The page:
It was around this time that I first encountered Chris Klug’s liver transplant story and his own battle with PSC. In 2007, I didn’t know of any other young adults who had received transplants and I often felt alone in my struggle. Learning about Chris’ story taught me that a quality of life after transplantation was possible with the right amount of optimism and determination. A transplant is more than receiving a new organ—it’s receiving a new opportunity.
As inspiring as Chris’ story is, I knew I would never bring home an Olympic medal in snowboarding—not because of my liver transplant, but because I can barely make it down a bunny-hill. Like Chris however, my experience going through transplant continues to be a source of inspiration and motivates me to make the most of my good health.
In fact, the many challenges I faced and persisted through during my illness actually inspired me to become a physician. After graduating from the University of Arizona, I packed my bags and headed east to attend medical school at Yale University.
Amazingly, the surgeon who performed my transplant, Dr. David Mulligan, was appointed head of transplant at Yale during my second year of medical school. Working with him as a student, rather than being his patient, reminded me of where I came from and what I wanted to accomplish. It was people like Dr. Mulligan who played important roles in providing me with all the opportunities I’ve had and, because of that, I wanted to give back and create those same opportunities for other people.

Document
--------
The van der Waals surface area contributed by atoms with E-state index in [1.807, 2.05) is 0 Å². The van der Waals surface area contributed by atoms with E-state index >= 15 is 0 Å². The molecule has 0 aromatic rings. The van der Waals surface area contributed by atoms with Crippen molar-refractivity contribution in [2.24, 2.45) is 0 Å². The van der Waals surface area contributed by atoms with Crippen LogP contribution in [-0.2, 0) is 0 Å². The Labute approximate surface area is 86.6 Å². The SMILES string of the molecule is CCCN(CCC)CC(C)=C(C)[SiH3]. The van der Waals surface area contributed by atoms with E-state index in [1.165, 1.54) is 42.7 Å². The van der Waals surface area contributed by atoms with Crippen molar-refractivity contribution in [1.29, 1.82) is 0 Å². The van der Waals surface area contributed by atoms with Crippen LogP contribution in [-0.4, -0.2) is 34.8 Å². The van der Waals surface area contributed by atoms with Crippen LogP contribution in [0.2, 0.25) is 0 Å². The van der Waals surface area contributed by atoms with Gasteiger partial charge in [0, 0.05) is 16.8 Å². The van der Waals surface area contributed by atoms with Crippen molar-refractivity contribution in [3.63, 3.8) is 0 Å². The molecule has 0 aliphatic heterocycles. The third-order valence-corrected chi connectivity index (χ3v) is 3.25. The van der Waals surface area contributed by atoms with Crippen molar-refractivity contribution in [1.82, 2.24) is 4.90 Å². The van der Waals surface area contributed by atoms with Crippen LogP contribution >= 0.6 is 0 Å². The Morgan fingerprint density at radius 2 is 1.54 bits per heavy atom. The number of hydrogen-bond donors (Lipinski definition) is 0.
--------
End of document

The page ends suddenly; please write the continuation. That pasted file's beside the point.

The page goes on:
When I think back on all the medical professionals who helped keep me in good spirits and ultimately shaped my interest in working at a hospital, I am filled with an immense amount of gratitude. I am eternally grateful for so many things: the physicians who inspired me with their scientific approach, building a kindred curiosity in me along the way; the nurses who buoyed my spirits and encouraged my ambitions in the most trying of moments—and who advocated tirelessly for me in my time of illness and uncertainty; and the certified nursing assistants and other medical staff who provided friendly care and hope during the tedious days of my hospitalizations.